The other big news from Sony came from its new smart wearable — the Xperia Ear, and a range of "Concept" devices including the Xperia Eye, Xperia Agent and Xperia Projector. Taking after its 2015 Marshmallow software Concept, these are more about showing Sony's future direction than any specific product — and the devices we saw on the show floor were very early. Regardless, they show the importance of the Xperia brand, and point to its expansion beyond phones and tablets in the near future.
In an announcement largely steamrolled by Samsung and LG, HTC unveiled three new entry-level Desire phones on MWC media day, while also bringing the dual-SIM One X9 to international markets. For enthusiasts, the most interesting thing about these is the move back to capacitive buttons for the Taiwanese firm as it readies its next flagship. (And that would fit with rumors already doing the rounds concerning the HTC One M10.)
As for HTC's next big thing, it took to Twitter to tease the M10's arrival as MWC was coming to a close.
In the absence of any firm M10 details however, the biggest HTC announcement of the show wasn't a mobile device at all, it was Vive, the firm's VR hardware developed in partnership with Valve. MWC brought news of the VR kit's $799 price tag. (That's just $200 more than rival Oculus.) HTC also took the wraps off the final Vive hardware itself, which included a new polished finish, a refined head strap to hold it more securely, along with improved gaskets. Vive is available for pre-order now, with units set to ship in April.
Boom: Huawei is now a laptop manufacturer. The Chinese firm didn't have any Android-specific announcements in Barcelona. Instead, it used the show to launch itself into the Windows 2-in-1 world with the MateBook.
This Surface-like device borrows from the design language of Huawei's phones, including a fingerprint scanner, a super-slim profile and a new app to connect seamlessly to your Android phone.
For more on the Huawei MateBook, check out Richard Device's write-up over on Windows Central.
Chinese giant Xiaomi introduced itself to a global audience at this year's MWC, taking the wraps off the Snapdragon 820-powered Mi 5. At a high level the phone is classic Xiaomi, packing trailblazing internals into a highly affordable package — in this case, one with a price tag below $400.
Much like Samsung, Xiaomi's latest is all about curves, metal and glass. The rounded ceramic rear reminds us of the Galaxy Note 5, as does the front-mounted fingerprint scanner, which also doubles as a home key. On the software side though, it's all Xiaomi, with MIUI 7 living atop Android 6.0 Marshmallow.
Snapdragon 820 for less than 400 bucks.
And Qualcomm also played a huge role in the company's Feb. 24 press conference, with Xiaomi's Hugo Barra talking up the processor's computational, graphical and LTE chops.
While we won't see the Mi 5 (officially) in Europe or North America anytime soon, it's already hit 16 million pre-orders in other markets. And with the company courting attention from Western press, it's likely it won't stick to traditional strongholds like China and India forever.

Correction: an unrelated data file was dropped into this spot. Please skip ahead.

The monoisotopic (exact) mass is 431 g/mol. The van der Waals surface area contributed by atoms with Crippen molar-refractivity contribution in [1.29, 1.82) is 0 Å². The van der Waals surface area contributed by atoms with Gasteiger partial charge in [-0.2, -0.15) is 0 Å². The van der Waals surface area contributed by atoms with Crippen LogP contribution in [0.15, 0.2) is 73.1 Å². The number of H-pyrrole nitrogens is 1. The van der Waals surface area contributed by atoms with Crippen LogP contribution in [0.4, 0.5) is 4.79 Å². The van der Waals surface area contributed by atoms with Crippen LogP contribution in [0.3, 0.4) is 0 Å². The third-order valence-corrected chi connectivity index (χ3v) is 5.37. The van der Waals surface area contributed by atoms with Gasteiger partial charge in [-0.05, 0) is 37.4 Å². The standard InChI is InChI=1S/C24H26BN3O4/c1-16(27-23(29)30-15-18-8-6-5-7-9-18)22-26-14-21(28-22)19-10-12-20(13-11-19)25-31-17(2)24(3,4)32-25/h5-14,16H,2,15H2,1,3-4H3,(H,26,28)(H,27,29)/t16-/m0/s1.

Alcatel OneTouch is dead. The TCL-owned firm is now simply Alcatel, and with this change in branding comes two intriguing new handsets: the Idol 4 and Idol 4s. The regular Idol 4 sticks with the mid-level internals for which Alcatel has been known, with a Snapdragon 615 running the show and a 1080p display, while the Idol 4s steps up to a new Snapdragon 652 and a 2K AMOLED display — a first for the company.
Also praiseworthy: Alcatel's new glass-backed design language, borrowing a little from Samsung while introducing a unique dual front and rear-facing speaker setup. And the "Boom" key, a programmable switch which can be pressed to ramp up brightness in movies, increase volume and bass in music playback, or perform a variety of other tasks.
Alcatel's new phones will become available this April for €279 to €449 depending on configuration, which is a bit more expensive than the firm's 2015 portfolio. There are no plans for a U.S. launch of these specific models, but Alcatel reps left us with the impression that something similar but slightly different is on the cards for American buyers later this year.
8. Qualcomm and Google
Qualcomm was one of the big winners of the show, with Snapdragon 820- and 650-based handsets dominating the announcements out of Barcelona. The LG G5, Sony Xperia X Premium, Xiaomi Mi 5 and (in some markets) the Galaxy S7 all use Qualcomm's latest and greatest SoC. And the company was keen to talk up its performance and efficiency compared to the previous generation 810 — a chipset with a somewhat tarnished reputation.
What's more, Snapdragon 650 and 652, with their newer and more powerful A72 cores and Adreno 510 GPU, could be seen taking over from the older Snapdragon 615 in the mid-range space.
Qualcomm will continue to face tough competition from MediaTek in Asia, but the chipmaker looks set for a strong 2016 based on what we've seen in Barcelona.
And Google's presence at MWC was centered around the "Android Garden," a characteristically whimsical collection of Android topiaries, smoothies, "Androidify" characters and wacky experiments. And aptly for an OS at the heart of most of the gadgets on show in Barcelona, Android's official home was sandwiched between two of the main exhibition halls.
Head on over to our Mobile World Congress landing page for all our stories from Barcelona. And be sure to share your favorite announcement down in the comments!